The 100 Best Fantasy Books of All Time
October 15, 2020 7:54 AM EDT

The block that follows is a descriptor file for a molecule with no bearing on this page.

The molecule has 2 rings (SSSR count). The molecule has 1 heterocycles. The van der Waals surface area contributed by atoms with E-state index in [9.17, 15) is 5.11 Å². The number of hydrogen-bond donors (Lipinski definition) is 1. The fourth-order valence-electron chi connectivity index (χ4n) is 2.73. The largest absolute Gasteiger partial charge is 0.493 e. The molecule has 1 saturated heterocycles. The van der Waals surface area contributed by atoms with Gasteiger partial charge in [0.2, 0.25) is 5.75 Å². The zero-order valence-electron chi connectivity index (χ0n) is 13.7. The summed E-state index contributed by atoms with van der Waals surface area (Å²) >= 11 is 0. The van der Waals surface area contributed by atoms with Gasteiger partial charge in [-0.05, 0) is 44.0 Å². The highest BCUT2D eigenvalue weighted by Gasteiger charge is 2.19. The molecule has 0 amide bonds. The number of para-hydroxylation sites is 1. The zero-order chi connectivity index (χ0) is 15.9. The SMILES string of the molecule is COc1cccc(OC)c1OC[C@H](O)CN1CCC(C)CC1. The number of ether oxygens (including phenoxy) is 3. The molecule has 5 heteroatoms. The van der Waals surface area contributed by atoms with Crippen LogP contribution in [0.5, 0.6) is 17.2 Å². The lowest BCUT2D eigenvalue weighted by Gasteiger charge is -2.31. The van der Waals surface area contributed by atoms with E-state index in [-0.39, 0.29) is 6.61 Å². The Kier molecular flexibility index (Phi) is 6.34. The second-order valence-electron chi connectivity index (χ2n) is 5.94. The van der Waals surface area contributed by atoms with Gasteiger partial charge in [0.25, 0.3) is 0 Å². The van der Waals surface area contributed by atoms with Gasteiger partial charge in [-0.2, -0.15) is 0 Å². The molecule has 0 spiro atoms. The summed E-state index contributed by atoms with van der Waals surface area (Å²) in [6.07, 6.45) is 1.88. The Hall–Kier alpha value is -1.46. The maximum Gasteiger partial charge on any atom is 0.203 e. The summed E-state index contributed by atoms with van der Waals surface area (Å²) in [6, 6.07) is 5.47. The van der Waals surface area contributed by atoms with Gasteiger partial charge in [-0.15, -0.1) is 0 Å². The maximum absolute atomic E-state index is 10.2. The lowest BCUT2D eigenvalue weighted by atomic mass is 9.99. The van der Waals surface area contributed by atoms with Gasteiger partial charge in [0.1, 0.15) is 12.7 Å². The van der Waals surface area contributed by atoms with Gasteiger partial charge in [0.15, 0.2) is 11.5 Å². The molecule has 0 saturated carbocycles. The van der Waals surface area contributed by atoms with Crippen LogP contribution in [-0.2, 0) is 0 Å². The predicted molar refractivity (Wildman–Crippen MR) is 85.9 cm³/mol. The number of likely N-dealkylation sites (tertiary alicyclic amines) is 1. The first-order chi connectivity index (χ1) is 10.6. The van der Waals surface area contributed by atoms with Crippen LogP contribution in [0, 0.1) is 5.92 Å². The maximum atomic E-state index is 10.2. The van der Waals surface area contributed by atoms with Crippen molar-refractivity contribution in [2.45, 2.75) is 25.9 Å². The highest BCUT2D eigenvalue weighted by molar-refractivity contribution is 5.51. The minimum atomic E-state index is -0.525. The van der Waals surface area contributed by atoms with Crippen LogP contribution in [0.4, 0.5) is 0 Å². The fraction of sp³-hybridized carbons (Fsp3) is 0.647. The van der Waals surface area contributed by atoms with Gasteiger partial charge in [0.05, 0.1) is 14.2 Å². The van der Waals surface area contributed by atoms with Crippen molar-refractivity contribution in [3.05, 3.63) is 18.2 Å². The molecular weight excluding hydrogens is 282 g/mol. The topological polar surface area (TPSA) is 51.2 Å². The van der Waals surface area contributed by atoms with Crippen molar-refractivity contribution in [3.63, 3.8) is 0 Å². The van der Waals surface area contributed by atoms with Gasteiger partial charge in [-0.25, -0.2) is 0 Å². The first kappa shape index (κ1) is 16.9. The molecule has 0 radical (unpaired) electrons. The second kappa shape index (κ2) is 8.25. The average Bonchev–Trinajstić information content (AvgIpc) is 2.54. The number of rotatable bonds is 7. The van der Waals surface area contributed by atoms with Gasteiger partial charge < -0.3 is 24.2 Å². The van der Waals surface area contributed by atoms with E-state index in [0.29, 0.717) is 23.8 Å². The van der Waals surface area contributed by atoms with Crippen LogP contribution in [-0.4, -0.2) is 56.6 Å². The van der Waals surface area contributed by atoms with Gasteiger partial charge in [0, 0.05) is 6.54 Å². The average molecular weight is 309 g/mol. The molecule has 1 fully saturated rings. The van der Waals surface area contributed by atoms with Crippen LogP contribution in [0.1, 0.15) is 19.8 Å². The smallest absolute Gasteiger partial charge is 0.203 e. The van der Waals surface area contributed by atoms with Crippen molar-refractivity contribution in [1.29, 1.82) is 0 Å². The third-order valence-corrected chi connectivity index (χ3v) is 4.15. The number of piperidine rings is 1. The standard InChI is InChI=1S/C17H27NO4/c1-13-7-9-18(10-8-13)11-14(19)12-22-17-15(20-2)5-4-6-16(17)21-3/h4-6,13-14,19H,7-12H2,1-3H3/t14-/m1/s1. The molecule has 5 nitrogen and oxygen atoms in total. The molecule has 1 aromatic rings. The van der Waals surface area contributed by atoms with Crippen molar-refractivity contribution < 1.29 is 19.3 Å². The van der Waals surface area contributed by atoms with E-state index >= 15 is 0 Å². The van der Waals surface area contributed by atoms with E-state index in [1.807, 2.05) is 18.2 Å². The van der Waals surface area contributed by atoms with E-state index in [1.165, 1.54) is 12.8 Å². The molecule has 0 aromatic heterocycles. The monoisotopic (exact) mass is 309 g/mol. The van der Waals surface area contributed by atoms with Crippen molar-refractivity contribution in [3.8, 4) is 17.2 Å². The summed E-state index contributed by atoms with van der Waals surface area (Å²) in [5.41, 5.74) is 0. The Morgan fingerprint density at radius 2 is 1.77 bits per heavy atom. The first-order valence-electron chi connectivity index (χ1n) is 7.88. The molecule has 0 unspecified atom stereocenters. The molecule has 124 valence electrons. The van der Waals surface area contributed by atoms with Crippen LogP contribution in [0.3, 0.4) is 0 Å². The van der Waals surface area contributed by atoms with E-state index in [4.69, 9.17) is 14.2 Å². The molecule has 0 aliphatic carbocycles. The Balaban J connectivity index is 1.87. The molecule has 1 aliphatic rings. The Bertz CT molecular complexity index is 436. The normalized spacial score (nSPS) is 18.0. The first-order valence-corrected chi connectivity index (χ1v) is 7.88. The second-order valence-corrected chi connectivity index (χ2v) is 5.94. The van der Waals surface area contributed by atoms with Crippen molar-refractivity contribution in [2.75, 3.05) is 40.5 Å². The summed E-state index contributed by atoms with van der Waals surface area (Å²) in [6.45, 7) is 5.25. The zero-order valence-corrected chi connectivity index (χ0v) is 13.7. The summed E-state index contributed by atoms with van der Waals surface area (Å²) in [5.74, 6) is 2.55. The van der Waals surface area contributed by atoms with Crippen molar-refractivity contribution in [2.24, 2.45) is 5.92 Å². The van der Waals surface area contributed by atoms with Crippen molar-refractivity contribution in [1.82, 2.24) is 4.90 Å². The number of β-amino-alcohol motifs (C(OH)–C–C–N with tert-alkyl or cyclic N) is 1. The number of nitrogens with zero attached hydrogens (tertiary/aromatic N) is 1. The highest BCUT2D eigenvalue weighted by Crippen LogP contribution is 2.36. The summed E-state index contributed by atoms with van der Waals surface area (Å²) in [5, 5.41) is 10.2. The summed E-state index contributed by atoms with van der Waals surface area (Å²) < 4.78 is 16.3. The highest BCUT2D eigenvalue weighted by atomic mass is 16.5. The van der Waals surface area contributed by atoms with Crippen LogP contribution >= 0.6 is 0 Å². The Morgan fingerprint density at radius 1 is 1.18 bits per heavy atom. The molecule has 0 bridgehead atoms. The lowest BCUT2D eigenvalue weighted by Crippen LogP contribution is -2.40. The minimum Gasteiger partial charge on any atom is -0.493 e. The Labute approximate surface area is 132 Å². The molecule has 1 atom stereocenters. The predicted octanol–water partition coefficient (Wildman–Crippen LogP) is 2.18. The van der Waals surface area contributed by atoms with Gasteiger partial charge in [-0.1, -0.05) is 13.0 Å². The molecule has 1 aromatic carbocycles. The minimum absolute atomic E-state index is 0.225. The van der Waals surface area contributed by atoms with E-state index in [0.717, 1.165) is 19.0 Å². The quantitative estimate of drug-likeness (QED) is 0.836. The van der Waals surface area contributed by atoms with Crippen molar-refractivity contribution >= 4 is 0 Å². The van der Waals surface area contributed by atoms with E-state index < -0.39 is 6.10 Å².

As a literary mechanism for exploring American identity, a turn-of-the-millennium road trip through the U.S. seems relatively straightforward—but in Neil Gaiman’s American Gods, it’s Odin, the Norse god of war, who sets the itinerary. In the 2001 novel, Odin (or Mr. Wednesday, as he’s called within its pages) hires Shadow, a recently released convict, to drive him across the U.S. Throughout their travels, he rallies fellow deities from ancient mythologies—including manifestations of Anansi, Anubis and Loki—to his cause: a battle for America’s soul against the rising gods of technology, media and the stock market. Gaiman’s contributions to the science fiction and fantasy canon have been so many, so varied and so imaginative that it is hard to call one book his magnum opus. But—as evidenced by its dual Hugo and Nebula wins, and its adaptation for television almost two decades later—American Gods is a strong contender. —Cate Matthews

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